• Overcoming Depression on the Internet (ODIN) with telephone reminders (n = 80): pure self-help cognitive-restructuring program also available for the full 16 weeks

 
Information-only (n = 100) Centre for Epidemiological Studies Depression Scale (CES-D); Short-Form 12 (SF-12) Significant treatment effect: improvements in self-reported depression (CES-D) favouring treatment groups at 5, 10 and 16 weeks post-enrolment (ES = 0.277). No difference between treatment groups and no effects on the physical or mental components subscales of the SF-12 A more pronounced treatment effect was detected among participants with more severe baseline depression scores (ES = 0.537) 
Patten [78] Canada 786 individuals whose mean age was 45.2 years (SD = 11.9). Major Depression diagnosed using the Composite Internal Diagnostic Interview(CIDI) 3% Interactive CBT program (n = 420) Information-only (n = 366) Centre for Epidemiological Studies Depression Scale (CES-D) No treatment effect at 3 months post-treatment N/A 
Clarke et al. [73] USA 
  • Adults with a mean age 43.3 years (SD = 12.2) who received medical services for depression (psychotherapy or medication); and

  • Age-/gender-matched adults (mean age 44.4 years, SD = 12.4) who had not received depression-related health care and did not have a recorded diagnosis of depression. Participants had Internet access

 
Depression: recorded diagnosis of depression 41% by 32 weeks Internet-based cognitive therapy (n = 144): self-paced program for mild-to-moderate depression, or as an adjunct for more traditional services for more severe depression (available throughout the whole 32-week study) Usual care (n = 155) Centre for Epidemiological Studies Depression Scale (CES-D) No treatment effect at 4, 8, 16 and 32 weeks post-enrolment For participants with low baseline CES-D scores, treatment group was significantly less depressed than control group at 16 (ES = 0.17) and 32 weeks post-enrolment (ES = 0.48)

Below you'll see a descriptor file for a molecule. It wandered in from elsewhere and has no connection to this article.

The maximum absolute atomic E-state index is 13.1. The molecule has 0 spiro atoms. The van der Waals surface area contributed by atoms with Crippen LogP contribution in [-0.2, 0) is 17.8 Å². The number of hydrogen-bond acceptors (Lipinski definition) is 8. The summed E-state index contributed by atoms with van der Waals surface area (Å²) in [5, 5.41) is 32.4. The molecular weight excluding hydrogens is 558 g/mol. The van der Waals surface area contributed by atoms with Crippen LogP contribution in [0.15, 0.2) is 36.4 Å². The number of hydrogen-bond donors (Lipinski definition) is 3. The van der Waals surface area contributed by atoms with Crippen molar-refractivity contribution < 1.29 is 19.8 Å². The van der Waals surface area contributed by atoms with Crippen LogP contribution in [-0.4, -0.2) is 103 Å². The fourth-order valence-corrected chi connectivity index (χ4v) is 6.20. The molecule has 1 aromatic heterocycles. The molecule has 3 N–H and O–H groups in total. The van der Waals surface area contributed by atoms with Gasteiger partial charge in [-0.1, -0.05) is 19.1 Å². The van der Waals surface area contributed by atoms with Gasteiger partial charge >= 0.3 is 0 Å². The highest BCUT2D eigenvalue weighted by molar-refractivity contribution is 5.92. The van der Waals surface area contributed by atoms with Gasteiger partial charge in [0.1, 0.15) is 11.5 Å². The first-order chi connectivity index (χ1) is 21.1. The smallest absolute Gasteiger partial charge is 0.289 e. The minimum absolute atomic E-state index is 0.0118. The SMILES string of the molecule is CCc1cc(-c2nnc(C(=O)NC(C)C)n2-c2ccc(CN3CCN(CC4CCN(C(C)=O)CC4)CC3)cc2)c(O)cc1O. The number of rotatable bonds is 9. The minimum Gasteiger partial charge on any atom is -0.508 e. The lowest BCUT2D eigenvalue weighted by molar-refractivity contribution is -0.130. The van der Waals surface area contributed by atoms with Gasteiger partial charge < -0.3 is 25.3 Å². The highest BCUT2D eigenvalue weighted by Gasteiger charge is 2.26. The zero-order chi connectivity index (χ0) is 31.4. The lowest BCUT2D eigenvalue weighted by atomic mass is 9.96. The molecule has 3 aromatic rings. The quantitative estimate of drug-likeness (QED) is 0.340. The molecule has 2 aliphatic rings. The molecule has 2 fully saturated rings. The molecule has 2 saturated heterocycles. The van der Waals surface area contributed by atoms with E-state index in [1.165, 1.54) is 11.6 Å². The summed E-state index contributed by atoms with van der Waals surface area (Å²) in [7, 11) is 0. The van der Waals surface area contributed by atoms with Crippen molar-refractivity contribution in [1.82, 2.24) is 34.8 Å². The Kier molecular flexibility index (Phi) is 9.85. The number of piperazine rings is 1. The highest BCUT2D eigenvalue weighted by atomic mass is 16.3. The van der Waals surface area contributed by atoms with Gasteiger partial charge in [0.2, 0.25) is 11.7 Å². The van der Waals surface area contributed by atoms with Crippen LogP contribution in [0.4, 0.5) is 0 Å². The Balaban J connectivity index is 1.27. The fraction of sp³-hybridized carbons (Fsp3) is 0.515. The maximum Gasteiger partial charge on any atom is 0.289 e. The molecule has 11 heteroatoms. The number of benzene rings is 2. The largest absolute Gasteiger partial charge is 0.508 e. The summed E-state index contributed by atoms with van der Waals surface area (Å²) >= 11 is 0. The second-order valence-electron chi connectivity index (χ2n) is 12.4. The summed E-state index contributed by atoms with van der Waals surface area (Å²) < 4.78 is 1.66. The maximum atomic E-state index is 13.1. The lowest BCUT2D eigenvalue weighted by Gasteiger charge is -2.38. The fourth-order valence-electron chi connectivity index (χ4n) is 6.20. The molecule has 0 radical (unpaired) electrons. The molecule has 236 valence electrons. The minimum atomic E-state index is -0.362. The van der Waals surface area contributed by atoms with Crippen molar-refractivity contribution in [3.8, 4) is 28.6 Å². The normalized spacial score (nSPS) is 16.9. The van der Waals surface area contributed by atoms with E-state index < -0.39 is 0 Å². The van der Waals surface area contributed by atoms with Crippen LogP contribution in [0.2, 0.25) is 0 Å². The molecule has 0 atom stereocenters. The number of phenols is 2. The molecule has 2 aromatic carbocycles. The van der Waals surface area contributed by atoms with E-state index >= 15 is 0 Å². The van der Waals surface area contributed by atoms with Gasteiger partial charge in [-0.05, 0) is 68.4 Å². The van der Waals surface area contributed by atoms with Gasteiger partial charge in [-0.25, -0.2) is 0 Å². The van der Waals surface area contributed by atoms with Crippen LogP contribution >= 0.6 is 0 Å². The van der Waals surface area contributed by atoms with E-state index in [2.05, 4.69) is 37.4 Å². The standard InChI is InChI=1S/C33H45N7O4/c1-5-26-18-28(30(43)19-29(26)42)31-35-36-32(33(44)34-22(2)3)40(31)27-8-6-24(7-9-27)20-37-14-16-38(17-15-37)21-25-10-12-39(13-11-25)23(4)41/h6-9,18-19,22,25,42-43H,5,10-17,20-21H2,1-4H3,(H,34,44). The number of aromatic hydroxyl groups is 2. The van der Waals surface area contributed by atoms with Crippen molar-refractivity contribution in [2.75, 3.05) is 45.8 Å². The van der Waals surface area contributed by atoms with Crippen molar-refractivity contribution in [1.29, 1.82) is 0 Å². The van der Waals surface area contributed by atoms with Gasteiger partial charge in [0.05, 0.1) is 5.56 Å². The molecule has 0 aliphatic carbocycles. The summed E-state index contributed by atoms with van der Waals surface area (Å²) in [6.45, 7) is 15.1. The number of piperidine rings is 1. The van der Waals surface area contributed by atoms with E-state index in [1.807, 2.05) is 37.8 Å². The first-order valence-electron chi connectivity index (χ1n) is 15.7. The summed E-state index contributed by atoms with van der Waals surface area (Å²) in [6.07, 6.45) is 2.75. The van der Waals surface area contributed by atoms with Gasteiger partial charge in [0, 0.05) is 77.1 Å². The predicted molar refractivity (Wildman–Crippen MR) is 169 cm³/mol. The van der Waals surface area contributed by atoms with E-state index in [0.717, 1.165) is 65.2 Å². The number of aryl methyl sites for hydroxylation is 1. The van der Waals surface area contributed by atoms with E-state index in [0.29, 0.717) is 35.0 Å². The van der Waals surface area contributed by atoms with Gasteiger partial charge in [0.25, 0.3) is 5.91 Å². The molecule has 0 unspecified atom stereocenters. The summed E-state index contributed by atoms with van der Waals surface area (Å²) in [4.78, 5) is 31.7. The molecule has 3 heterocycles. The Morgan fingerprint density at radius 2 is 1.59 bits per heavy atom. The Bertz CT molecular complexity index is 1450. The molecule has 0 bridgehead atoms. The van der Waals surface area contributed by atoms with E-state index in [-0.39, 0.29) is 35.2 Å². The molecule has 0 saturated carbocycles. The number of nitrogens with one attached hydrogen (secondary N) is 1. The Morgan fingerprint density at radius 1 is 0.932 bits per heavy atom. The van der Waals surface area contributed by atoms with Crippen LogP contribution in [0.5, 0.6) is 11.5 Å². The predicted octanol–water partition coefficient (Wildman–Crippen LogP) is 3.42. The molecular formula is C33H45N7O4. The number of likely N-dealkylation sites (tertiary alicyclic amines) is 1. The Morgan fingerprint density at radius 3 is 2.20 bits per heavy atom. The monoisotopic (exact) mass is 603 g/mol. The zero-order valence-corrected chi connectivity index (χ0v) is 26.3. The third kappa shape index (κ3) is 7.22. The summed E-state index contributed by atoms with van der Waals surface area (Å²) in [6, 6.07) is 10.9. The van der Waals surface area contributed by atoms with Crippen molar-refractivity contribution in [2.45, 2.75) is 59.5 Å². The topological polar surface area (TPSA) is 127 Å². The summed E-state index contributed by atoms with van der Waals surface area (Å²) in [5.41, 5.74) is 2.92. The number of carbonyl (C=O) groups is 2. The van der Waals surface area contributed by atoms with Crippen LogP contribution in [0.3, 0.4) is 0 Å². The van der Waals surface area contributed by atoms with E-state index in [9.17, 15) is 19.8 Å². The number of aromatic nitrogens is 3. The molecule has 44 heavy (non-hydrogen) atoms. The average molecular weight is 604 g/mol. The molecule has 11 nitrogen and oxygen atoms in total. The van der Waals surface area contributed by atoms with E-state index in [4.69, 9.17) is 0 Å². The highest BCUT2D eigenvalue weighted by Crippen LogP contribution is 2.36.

Diabetes (n = 7) 
van Bastelaar et al. [66] The Netherlands 255 diabetic patients (mean age = 50 years, SD = 12) Diabetes (both Type 1 and Type 2). Patients had elevated depressive symptoms defined as a score of ≥ 16 on the CES-D 32% post-assessment; 35% at 1 month Web-based cognitive behaviour therapy for depression symptoms (n = 125); eight consecutive lessons, health psychologists provide feedback on homework assignments Waiting list (n = 130) Centre for Epidemiological Studies Depression Scale (CES-D) Intervention was effective in reducing depressive symptom (CES-D, ES = 0.29 at 1 month follow-up), reduced diabetes-specific emotional distress but no effect on glycaemic control N/A 
Quinn et al. [82] USA 163 patients (mean age 52.8 years) Type 2 diabetes 11% 12 months of: Patient coaching only (n = 38), online management of self-care data, with automated educational and motivational messaging; Patient coaching and clinical provider access (n = 33), clinical providers could access unanalysed patient self-care data; Patient-coaching system and provider clinical decision support (n = 80), clinical providers could access patients’ self-care data linked to guidelines and standards of care Usual care (n = 62) Patient Health Questionnaire-9 (PHQ); 17-item Diabetes Distress Scale No differences observed between groups for diabetes distress and depression N/A